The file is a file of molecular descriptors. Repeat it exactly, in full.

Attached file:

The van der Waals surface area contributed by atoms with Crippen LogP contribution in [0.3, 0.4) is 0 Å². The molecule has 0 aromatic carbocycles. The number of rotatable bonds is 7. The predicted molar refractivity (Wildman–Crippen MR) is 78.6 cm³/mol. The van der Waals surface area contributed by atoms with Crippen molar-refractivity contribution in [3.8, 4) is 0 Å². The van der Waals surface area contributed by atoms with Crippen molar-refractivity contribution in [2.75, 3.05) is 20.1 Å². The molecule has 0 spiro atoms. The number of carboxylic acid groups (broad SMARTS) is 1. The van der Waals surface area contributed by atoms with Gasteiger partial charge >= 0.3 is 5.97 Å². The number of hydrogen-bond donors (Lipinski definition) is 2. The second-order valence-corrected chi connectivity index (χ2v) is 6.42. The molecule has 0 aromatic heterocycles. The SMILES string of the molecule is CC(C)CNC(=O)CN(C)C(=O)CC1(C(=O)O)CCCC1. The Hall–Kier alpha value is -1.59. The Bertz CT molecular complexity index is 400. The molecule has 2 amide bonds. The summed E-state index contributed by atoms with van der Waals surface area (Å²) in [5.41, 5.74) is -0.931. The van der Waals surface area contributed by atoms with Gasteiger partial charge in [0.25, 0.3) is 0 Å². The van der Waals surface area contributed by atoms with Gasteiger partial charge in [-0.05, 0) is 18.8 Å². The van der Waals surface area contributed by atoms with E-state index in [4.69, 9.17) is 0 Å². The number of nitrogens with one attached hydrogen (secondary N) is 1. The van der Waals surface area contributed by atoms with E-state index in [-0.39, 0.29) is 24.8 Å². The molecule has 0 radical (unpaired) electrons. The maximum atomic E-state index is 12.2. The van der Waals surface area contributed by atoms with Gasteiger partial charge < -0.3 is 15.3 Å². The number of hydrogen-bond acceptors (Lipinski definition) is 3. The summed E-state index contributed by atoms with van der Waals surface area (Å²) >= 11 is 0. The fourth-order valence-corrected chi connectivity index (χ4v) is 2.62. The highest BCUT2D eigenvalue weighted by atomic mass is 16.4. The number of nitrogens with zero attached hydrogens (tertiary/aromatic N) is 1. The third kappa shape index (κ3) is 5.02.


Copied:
The van der Waals surface area contributed by atoms with Crippen LogP contribution in [0.3, 0.4) is 0 Å². The molecule has 0 aromatic carbocycles. The number of rotatable bonds is 7. The predicted molar refractivity (Wildman–Crippen MR) is 78.6 cm³/mol. The van der Waals surface area contributed by atoms with Crippen molar-refractivity contribution in [3.8, 4) is 0 Å². The van der Waals surface area contributed by atoms with Crippen molar-refractivity contribution in [2.75, 3.05) is 20.1 Å². The molecule has 0 spiro atoms. The number of carboxylic acid groups (broad SMARTS) is 1. The van der Waals surface area contributed by atoms with Gasteiger partial charge >= 0.3 is 5.97 Å². The number of hydrogen-bond donors (Lipinski definition) is 2. The second-order valence-corrected chi connectivity index (χ2v) is 6.42. The molecule has 0 aromatic heterocycles. The SMILES string of the molecule is CC(C)CNC(=O)CN(C)C(=O)CC1(C(=O)O)CCCC1. The Hall–Kier alpha value is -1.59. The Bertz CT molecular complexity index is 400. The molecule has 2 amide bonds. The summed E-state index contributed by atoms with van der Waals surface area (Å²) in [5.41, 5.74) is -0.931. The van der Waals surface area contributed by atoms with Gasteiger partial charge in [0.25, 0.3) is 0 Å². The van der Waals surface area contributed by atoms with Gasteiger partial charge in [-0.05, 0) is 18.8 Å². The van der Waals surface area contributed by atoms with E-state index in [4.69, 9.17) is 0 Å². The number of nitrogens with one attached hydrogen (secondary N) is 1. The van der Waals surface area contributed by atoms with E-state index in [-0.39, 0.29) is 24.8 Å². The molecule has 0 radical (unpaired) electrons. The maximum atomic E-state index is 12.2. The van der Waals surface area contributed by atoms with Gasteiger partial charge < -0.3 is 15.3 Å². The number of hydrogen-bond acceptors (Lipinski definition) is 3. The summed E-state index contributed by atoms with van der Waals surface area (Å²) >= 11 is 0. The fourth-order valence-corrected chi connectivity index (χ4v) is 2.62. The highest BCUT2D eigenvalue weighted by atomic mass is 16.4. The number of nitrogens with zero attached hydrogens (tertiary/aromatic N) is 1. The third kappa shape index (κ3) is 5.02.